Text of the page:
Further spikes in points for technology, business, and other degrees are increasing pressure on colleges to speed up reform of the third-level entry system.
More than 52,000 applicants are being offered places at 44 colleges this morning by the Central Applications Office (CAO), including more than 39,000 of this year’s Leaving Certificate students. However, an analysis of entry standards shows big jumps for many categories of course yet again this year.
Many of these may be linked to rising demand and improved student results, but focus is turning again to the pace of promised change.
Out of around 870 honours (level 8) degrees directly comparable with last year, nearly 400 or 45% require more points, compared to less than one in three whose points are unchanged.
Some of the biggest rises are for engineering and innovation courses, and degrees in business — which saw increased demand from last year. However, points for science degrees are also mostly higher than a year ago, despite a slight drop in demand since 2014.
NUI Galway’s biomedical engineering degree is up 65 points to 485; University of Limerick’s aeronautical engineering is up 70 to 460. Among rising business degree points are commerce with Italian at University College Cork, up 35 to 415, and a 35-point hike in the threshold for computer science and business at Trinity College Dublin to 500.
The changes may be significantly influenced by further improvements in Leaving Certificate results, as highlighted at the weekend in the Irish Examiner. However, the upward trends will also draw attention to how colleges control points for certain courses by limiting the numbers of places to keep entry standards high.
The universities are expected to announce an agreed approach next month to reducing numbers of entry courses, as a step towards bringing down numbers of high-points degrees, a trend being led by University College Dublin.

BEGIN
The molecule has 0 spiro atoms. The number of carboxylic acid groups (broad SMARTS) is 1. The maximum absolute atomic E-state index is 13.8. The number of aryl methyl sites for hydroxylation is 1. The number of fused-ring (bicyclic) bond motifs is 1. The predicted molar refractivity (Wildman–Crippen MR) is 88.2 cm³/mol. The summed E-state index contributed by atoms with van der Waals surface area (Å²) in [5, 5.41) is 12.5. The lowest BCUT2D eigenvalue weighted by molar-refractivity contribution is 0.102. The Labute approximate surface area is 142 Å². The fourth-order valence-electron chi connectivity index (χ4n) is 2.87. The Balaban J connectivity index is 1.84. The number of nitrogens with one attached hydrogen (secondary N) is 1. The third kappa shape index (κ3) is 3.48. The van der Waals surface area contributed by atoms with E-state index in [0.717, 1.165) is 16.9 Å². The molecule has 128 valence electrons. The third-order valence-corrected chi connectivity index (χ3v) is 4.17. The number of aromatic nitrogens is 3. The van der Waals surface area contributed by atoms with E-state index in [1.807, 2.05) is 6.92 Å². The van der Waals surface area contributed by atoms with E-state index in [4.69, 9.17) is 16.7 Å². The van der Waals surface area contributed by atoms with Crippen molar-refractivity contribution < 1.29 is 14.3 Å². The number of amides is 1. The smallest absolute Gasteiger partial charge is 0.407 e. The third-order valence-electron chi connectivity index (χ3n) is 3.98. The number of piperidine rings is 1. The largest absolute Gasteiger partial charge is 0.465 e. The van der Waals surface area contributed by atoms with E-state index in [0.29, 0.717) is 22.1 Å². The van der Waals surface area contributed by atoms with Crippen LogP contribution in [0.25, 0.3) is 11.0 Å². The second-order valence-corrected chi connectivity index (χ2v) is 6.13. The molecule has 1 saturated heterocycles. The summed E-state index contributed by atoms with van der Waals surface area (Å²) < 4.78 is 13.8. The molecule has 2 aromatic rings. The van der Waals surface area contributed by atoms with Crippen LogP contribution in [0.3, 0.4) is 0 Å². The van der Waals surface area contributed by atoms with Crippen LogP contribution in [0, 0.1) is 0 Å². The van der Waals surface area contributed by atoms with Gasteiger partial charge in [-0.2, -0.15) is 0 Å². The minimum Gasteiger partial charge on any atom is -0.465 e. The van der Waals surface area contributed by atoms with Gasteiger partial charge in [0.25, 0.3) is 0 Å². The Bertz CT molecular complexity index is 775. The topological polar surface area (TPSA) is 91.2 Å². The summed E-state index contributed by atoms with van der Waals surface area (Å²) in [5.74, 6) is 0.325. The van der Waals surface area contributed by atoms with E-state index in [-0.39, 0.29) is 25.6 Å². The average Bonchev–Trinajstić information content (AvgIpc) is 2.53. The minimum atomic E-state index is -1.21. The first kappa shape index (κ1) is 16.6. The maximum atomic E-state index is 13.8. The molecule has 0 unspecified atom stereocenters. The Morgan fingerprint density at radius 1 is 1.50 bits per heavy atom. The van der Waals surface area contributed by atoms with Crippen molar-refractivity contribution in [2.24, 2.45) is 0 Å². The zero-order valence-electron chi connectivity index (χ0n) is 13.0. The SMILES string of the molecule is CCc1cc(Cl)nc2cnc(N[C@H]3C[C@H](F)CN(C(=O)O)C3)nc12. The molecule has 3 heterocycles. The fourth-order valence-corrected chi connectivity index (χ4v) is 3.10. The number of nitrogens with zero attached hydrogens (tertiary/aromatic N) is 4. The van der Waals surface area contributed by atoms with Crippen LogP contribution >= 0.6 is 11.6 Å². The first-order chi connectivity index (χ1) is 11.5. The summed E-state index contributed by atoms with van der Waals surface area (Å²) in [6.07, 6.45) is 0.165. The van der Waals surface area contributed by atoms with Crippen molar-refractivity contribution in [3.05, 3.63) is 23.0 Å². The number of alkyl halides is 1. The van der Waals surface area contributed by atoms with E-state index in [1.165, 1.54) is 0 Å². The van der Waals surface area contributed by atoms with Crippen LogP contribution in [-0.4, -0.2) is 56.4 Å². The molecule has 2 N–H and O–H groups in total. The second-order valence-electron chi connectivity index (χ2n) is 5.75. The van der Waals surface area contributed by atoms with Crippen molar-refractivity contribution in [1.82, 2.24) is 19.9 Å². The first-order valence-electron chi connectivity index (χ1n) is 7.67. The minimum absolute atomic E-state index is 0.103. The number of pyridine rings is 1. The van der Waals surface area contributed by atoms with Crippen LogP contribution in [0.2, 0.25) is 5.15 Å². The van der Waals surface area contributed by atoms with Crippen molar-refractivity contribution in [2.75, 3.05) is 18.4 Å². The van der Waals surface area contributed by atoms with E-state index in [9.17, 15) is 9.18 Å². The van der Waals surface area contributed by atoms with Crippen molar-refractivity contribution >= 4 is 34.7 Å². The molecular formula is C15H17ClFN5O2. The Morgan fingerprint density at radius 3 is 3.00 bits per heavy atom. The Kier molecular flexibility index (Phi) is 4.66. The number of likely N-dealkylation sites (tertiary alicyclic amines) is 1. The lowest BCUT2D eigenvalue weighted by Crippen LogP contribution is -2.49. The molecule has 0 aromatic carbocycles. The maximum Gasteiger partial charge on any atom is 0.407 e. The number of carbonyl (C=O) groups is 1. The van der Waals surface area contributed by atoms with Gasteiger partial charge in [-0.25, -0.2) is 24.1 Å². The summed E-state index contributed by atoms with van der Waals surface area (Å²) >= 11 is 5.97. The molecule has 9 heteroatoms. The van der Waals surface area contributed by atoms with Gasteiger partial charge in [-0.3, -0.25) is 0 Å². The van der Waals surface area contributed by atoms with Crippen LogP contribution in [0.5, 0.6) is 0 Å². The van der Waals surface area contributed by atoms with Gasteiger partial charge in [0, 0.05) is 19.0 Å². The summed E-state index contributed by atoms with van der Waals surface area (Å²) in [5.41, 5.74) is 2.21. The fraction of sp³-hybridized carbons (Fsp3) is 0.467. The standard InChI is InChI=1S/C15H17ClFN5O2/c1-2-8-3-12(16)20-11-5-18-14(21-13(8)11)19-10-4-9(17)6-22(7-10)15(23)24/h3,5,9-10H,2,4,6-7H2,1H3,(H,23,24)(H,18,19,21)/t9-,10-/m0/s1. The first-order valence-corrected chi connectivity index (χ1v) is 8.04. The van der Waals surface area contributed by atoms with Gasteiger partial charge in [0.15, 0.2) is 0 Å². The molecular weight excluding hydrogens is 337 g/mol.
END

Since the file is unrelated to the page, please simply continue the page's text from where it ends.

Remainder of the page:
However, changes across the system will not take effect until students going into fifth year next week sit the Leaving Cert in 2017, six years after the move was urged at a conference on the impact of the points system on second-level education.
In the meantime, many colleges have increased their course offerings instead of following the route recommended by experts in 2011.
Fianna Fáil education spokesman Charlie McConalogue said the use of the points system as a marketing tool is shutting out students who should be eligible of those programmes.
“Its prevalence has perpetuated the fallacy that high points courses are more prestigious, which is not always the case,” he said.
“This has exacerbated the points race and has heaped even more pressure on already stressed-out Leaving Certificate students.”
Trinity College Dublin said strong demand for its courses reflects the interest in the type of education it offers, and the continuing prestige of its degrees.
“This year has also seen a helpful corrective to recent increases in the points for many courses, some of which have seen a decrease, and there has been no change for some other courses,” it said.
However, while entry to general arts degrees at most other universities requires 300-350 points, with University of Limerick’s being 425 points, entry to humanities degrees at TCD is far higher. The minimum points for its two-subject moderatorship option range from 390 to 580.
Just over half of the 40,599 people offered a place on a level 8 degree today got their first choice, and are among 32,000 offered one of their first three preferences.
Students have a week to accept their offers, with the next round due to issue on August 27.
Round 1 points for all CAO courses are listed in the 16-page Choices for College supplement inside today’s Irish Examiner, which offers advice on the big issues for those accepting places and for those looking for alternatives to higher education.
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